in the United States, with nearly 60 original Broadway wardrobes.
Photos by Tim Stepien/The Coastal Star
By Ron Hayes
One December day in the early 1970s, Santa Claus brought an unexpected and very durable present to a family in Boca Raton.
A woman named Marilynn Wick was chatting with a friend named Leah Davidson, who had a slight holiday problem. Her husband needed a Santa suit for his IBM Christmas party.
“I can make a Santa suit,” Wick told her friend, and then she enlisted help from her two daughters, Kelly and Kimberly. And the three Wicks set to work around their kitchen table.
The Santa suit was a success, and Wick got requests for four more, then Easter bunny suits, then panda costumes. In 1976, she incorporated her costume creations as a business, and Jan McArt’s Royal Palm Dinner Theatre became an early account. The Wicks made costumes, sold costumes, rented costumes for private parties and national theater companies.
Eventually, Marilynn Wick began collecting entire wardrobes from classic Broadway shows, and today that first Santa suit has grown into a thriving business with more than a million costumes housed in 100,000 square feet of South Florida storage space and Costume World retail stores in Deerfield Beach, Dallas and Pittsburgh.
What else do you do with so many costumes? You put them to work by opening a theater, and then you display them in an adjacent museum.
In September 2013, the Wick Theatre debuted in the former Caldwell Theatre on North Federal Highway in Boca Raton. The first production was The Sound of Music.
Two months later, the Wick Costume Museum opened to share with the public original costumes from more than 35 Broadway shows, and 40 years after those first Santa suits, Kimberly Wick, the 12-year-old girl who helped sew them, is the vice president, head designer, curator and occasional docent of the museum.
“We’re the largest theatrical holder of wardrobes in the United States, with nearly 60 original Broadway wardrobes,” Kimberly Wick began, slightly distracted one September afternoon — and rightly so.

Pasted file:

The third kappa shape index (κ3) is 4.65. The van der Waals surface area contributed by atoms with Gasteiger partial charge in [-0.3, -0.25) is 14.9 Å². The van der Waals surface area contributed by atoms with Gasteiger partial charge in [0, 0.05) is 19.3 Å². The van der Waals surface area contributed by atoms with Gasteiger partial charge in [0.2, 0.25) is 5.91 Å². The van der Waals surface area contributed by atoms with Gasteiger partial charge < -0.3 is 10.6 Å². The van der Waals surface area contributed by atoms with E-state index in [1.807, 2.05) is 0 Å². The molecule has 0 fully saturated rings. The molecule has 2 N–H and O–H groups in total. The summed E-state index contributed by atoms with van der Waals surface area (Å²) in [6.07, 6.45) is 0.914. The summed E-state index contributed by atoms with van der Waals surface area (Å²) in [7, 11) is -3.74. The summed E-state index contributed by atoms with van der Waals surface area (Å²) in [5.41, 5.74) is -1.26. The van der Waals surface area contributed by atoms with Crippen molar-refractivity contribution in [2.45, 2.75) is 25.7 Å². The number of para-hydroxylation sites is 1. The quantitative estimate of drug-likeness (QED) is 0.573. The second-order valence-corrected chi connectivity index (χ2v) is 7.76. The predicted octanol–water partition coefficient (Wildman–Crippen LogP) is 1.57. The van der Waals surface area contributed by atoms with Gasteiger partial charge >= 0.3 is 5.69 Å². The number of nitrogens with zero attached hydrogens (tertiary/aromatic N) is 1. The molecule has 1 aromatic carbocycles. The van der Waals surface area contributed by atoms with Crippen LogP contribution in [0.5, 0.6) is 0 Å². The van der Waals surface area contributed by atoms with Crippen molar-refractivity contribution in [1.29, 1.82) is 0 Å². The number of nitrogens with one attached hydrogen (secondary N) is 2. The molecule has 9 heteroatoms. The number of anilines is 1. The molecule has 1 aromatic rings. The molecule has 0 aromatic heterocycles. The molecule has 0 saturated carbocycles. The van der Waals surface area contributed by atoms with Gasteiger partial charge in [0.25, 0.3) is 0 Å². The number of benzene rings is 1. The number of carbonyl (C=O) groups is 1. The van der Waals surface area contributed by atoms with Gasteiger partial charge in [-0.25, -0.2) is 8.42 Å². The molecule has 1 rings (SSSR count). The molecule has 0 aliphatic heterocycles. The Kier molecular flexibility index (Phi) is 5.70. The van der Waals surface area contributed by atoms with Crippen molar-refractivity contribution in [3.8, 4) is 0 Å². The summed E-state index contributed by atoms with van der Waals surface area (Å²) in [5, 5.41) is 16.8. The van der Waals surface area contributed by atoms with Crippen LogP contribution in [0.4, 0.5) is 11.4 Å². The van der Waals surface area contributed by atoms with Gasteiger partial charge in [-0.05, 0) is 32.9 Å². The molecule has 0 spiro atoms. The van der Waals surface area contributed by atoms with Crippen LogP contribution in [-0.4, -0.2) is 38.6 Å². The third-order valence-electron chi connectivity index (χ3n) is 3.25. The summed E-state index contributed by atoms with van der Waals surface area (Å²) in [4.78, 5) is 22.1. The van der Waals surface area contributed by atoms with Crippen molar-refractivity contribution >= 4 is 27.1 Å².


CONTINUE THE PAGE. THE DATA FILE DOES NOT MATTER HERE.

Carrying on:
All around the expansive display space behind the theater’s stage, assistants at sewing machines were making repairs to costumes decades old while others ironed and more than 150 mannequins, some half dressed, looked on in dignified silence.
In less than two weeks, the museum’s 2016-17 exhibit, “Where Runway Meets Broadway,” would debut on Sept. 23 with a gala luncheon and Champagne reception.
“What’s unique this season,” Wick explained, “is that we’re sharing with our guests the vintage costumes, along with the Broadway costumes that were inspired by those eras.”
Visitors will see the actual costumes worn in productions of How To Succeed In Business Without Really Trying, Hairspray and Cats, supplemented by fashions of the period.
For example, Cats, which first purred in a Broadway theater on Oct. 7, 1982, made animal prints popular for a time, Wick said.
“We own collections from three Broadway productions of Cats,” she added. “The cat suits have to be rebuilt often because they get so abused. There’s lots of wear and tear.”
Marian the Librarian’s gown from The Music Man. Ginger Rogers’ Hello, Dolly gown. A gown from a Broadway production of Anna Karenina. Each is on display, along with other vintage fashions.
“I’d love to own the wardrobe of the original Les Miserables,” Wick said. “But we do have Cosette’s wedding gown from one of the productions.”
The entire lobby has been dedicated to costumes from the original, 1956 production of My Fair Lady, including the gown Julie Andrews as Eliza Doolittle wore to the embassy ball.
“We own the entire production,” Wick said. “It’s one of our prized items.”
And as an added treat to round out this year’s “runway” theme, the Wick recently bought the gowns worn by Joan Rivers while she hosted Hollywood’s red carpet awards shows.
Now that this year’s costume exhibit has opened, the theater is preparing for the Oct. 13 opening of They’re Playing Our Song, the Neil Simon musical comedy starring Andrea McArdle, Broadway’s original title character in Annie.
And then comes Halloween, which must surely be any costume company’s busiest time of year, right?
Not so much, Wick says.
The Deerfield Beach store is stocked with as many varied, scary Halloween costumes as anyone could want to rent or own, but it’s not the busiest period.
“Now it’s the Easter period,” Wick said. “We ship between 1,200 and 1,500 costumes a week around Easter because that’s when all the high schools around the country do their spring musicals.”